When it comes to abortion, one presidential hopeful tried to explain when he believes life begins. Using the Bible, Mayor Pete Buttigieg attempted to argue that life doesn’t begin until the first breath is taken. He also tried to argue that women are the only ones who can decide if and when abortion is appropriate. 

Making the statements on a radio show entitled, “The Breakfast Club,” Buttigieg tried to share his perspective on abortion. 

“It’s obviously a tough issue for people to think through morally,” he said. “Then again, there’s a lot of parts of the Bible that talk about how life begins with breath. Even that is something that we can interpret differently.” 

Actually, it isn’t that tough. The Bible is incredibly clear on the importance of children and life. The Psalmist King David wrote, “For you formed my inward parts; you knitted me together in my mother’s womb. I praise you, for I am fearfully and wonderfully made. Wonderful are your works and my soul knows it well” (Psalm 139:13-14, ESV). 

There is no doubt that life begins in the womb. The ancient Israelites had no ability to see inside the womb like we do today, but King David knew that God was instrumental in creating life. Breath, while playing an important part throughout the Bible, is not the marker for the beginning of life. As the Bible said, “we are fearfully and wonderful made” in the womb before we even take our first breath.

Leonard da Vinci, the most famous and celebrated painter of all time, was also a gifted anatomist and gave humanity its first real glimpse inside the womb. According biographer Walter Isaacson, da Vinci’s sketch of the preborn baby was “designed to dazzle our eyes as much as inform our minds, it captures the human condition with a spiritual beauty that is at once unnerving and ennobling. … We can see ourselves embodied in the wonder of creation: innocent, miraculous, mysterious.”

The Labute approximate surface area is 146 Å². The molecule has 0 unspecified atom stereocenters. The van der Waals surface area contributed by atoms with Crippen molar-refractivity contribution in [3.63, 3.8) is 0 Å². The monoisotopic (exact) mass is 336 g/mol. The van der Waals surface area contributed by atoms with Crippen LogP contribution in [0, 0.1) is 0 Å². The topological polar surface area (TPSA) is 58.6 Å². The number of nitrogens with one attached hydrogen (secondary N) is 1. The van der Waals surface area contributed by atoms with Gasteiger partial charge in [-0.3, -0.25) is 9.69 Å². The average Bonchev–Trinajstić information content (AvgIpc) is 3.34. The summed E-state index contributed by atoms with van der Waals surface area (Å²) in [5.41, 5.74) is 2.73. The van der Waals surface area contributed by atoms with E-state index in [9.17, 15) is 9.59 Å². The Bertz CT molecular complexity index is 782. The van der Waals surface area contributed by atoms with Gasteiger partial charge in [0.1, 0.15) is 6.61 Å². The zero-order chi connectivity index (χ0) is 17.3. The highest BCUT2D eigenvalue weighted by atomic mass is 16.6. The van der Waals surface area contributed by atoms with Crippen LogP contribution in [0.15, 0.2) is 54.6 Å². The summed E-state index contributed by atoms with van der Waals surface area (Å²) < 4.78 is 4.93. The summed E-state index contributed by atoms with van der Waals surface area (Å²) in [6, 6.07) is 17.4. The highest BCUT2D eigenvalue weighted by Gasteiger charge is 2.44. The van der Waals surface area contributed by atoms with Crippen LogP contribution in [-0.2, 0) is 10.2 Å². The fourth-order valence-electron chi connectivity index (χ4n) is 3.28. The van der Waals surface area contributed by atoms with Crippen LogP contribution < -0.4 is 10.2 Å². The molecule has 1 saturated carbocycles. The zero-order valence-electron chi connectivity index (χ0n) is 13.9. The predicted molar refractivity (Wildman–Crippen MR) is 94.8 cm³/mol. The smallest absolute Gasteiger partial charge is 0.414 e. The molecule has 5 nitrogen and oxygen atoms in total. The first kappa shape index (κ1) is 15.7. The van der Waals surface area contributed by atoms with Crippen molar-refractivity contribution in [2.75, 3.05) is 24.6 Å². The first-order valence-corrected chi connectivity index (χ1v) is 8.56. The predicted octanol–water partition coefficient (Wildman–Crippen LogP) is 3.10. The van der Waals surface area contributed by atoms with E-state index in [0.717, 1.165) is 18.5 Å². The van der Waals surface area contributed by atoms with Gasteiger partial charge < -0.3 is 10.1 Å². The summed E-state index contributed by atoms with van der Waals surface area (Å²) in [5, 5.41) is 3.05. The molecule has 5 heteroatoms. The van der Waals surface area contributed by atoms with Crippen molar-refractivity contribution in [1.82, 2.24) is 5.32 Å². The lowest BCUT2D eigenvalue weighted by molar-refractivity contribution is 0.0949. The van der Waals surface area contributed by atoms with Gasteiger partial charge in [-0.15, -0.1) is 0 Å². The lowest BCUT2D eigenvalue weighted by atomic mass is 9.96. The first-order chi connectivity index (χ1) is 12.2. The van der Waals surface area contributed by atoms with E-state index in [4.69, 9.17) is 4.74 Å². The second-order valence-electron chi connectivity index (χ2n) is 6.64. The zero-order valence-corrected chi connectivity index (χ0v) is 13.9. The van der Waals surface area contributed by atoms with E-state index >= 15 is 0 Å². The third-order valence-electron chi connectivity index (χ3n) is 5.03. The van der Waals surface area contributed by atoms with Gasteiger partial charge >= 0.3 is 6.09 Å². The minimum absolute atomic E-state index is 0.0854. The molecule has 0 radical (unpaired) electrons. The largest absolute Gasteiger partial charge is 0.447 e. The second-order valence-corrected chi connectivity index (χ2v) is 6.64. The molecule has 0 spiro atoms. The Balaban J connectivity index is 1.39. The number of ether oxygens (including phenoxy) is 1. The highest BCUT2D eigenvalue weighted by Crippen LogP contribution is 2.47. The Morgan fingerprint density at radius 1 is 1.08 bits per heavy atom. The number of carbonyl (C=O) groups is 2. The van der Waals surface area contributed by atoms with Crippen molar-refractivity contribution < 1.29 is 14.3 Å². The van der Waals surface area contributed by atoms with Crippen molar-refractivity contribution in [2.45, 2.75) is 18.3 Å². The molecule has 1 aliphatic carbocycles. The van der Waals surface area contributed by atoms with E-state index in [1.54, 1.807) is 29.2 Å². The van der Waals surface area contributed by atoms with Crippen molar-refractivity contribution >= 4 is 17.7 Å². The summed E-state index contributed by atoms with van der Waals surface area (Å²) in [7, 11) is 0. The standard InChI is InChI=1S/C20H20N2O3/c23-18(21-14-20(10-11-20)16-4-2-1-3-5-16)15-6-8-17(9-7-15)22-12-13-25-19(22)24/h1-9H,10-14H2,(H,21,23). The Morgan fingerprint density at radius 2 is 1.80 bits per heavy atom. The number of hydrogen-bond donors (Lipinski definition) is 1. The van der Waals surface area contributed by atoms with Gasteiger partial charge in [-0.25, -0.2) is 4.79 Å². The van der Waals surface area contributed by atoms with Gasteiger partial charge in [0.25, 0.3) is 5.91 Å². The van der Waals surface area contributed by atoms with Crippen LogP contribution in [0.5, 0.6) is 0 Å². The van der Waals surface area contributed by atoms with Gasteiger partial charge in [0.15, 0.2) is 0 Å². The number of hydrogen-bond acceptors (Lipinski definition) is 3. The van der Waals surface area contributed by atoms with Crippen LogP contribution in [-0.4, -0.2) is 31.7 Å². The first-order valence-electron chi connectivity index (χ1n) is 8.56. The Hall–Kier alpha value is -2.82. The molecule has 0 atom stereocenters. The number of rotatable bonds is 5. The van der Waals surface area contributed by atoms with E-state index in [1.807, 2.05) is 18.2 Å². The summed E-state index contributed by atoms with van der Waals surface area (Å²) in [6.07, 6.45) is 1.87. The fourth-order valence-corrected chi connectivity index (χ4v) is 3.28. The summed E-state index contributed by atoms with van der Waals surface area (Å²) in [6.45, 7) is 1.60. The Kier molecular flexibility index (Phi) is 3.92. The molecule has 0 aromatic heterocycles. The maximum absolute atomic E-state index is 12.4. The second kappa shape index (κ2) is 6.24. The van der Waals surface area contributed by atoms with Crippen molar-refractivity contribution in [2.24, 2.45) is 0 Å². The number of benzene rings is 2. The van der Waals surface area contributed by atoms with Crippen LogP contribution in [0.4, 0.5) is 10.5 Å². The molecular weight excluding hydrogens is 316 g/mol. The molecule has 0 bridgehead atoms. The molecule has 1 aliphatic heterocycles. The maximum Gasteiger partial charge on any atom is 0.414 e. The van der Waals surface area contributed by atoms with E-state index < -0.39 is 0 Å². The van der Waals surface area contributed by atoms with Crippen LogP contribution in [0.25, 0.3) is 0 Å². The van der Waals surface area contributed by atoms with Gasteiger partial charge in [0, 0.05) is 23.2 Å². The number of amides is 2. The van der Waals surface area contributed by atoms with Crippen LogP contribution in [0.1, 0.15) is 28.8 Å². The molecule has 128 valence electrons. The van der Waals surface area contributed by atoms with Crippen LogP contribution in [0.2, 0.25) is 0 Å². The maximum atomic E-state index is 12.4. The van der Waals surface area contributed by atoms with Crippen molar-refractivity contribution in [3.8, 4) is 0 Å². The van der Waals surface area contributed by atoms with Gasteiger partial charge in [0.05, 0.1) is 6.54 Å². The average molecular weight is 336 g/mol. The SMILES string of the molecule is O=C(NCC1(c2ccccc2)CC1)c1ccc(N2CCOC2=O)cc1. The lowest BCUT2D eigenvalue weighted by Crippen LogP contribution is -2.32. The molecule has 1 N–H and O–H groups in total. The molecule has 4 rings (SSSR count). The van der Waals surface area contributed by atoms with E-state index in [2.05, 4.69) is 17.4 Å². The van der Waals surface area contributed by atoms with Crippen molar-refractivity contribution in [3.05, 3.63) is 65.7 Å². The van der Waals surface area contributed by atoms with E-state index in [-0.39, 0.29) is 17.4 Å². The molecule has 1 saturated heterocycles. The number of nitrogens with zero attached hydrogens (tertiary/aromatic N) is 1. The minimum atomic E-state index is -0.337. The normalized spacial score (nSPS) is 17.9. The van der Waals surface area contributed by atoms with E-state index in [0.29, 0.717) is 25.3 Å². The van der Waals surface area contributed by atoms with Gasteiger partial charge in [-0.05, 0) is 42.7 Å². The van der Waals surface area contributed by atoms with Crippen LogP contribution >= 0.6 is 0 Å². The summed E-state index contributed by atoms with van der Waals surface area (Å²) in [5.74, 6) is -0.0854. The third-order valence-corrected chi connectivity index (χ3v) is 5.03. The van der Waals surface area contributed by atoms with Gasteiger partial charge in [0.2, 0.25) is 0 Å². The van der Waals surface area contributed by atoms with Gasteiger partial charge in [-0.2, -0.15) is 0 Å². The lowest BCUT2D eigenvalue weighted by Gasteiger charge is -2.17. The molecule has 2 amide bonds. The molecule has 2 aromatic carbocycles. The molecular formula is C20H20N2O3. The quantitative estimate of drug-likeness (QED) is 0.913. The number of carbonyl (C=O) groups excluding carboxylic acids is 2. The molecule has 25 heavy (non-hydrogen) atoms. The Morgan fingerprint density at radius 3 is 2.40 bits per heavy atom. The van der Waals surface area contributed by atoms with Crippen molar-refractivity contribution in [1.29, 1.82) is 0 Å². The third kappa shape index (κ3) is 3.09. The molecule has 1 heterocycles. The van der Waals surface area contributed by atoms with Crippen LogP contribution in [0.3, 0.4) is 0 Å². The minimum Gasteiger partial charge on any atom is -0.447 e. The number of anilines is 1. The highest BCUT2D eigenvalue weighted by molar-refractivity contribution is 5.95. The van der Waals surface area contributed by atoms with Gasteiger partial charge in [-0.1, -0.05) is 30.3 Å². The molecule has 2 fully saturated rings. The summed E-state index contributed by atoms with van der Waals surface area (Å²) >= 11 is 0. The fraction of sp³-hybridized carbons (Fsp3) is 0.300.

King David and Isaacson’s writings are a beautiful reminder of the power of life contained within the womb. The Didache, also known as The Teaching of the Twelve and one of the earliest Christian manuscripts other than the New Testament, says specifically, “You shall not murder a child by abortion nor kill them when born.”

Buttigieg goes onto say, “No matter where you think about the cosmic question of how life begins, most Americans can get on the board with the idea of, ‘You might draw the line here. You draw the line there.’ The most important thing is the person who should be drawing the line is the woman making the decision.” 

Of course, the host, Charlamagne tha God (a former drug dealer), intercedes with a rather unique take on this idea, “I think that if you’re a man who’s against abortion, you haven’t gotten the wrong woman pregnant. You’ve had some slipups, I’ve had a few.” 

There are two competing ideas here: one is that a woman is the only one that should be making the decision about abortion except if there is a so-called “slipup.” The second is that abortion is the solution to a “slipup.” Both of these ideas are contradictory.

On the one hand, it takes two to make a baby. So, it should follow that men should have the right to have a say in what happens to their children. No matter what some feminists and abortion activists say, it is his child too. This played out in a heartbreaking way with a story about a man who begged and pleaded to raise his preborn child with the mother outside an abortion clinic. She ignored him and went through with the abortion.

However, what the radio host is arguing for is that a man should have a say if the woman got pregnant unintentionally and the child is the result possibly of an affair or some other elicit activity. In this situation, the host essentially defines the child as a mistake that should be erased or removed in order to avoid future complications, according to his argument. It’s a terrible perspective to have, and one that is both misogynistic and irresponsible. He states that essentially it is okay for men to abandon their responsibility if the child and/or relationship doesn’t fit in with a specific lifestyle or the relationship itself was a bad decision. And what happens if the woman wants to keep her child? He doesn’t answer that question. 

When it comes to life and fatherhood, the Bible is pretty clear. Men are called to raise their children, and life begins in the womb. There are no shortcuts or fancy language that will change that.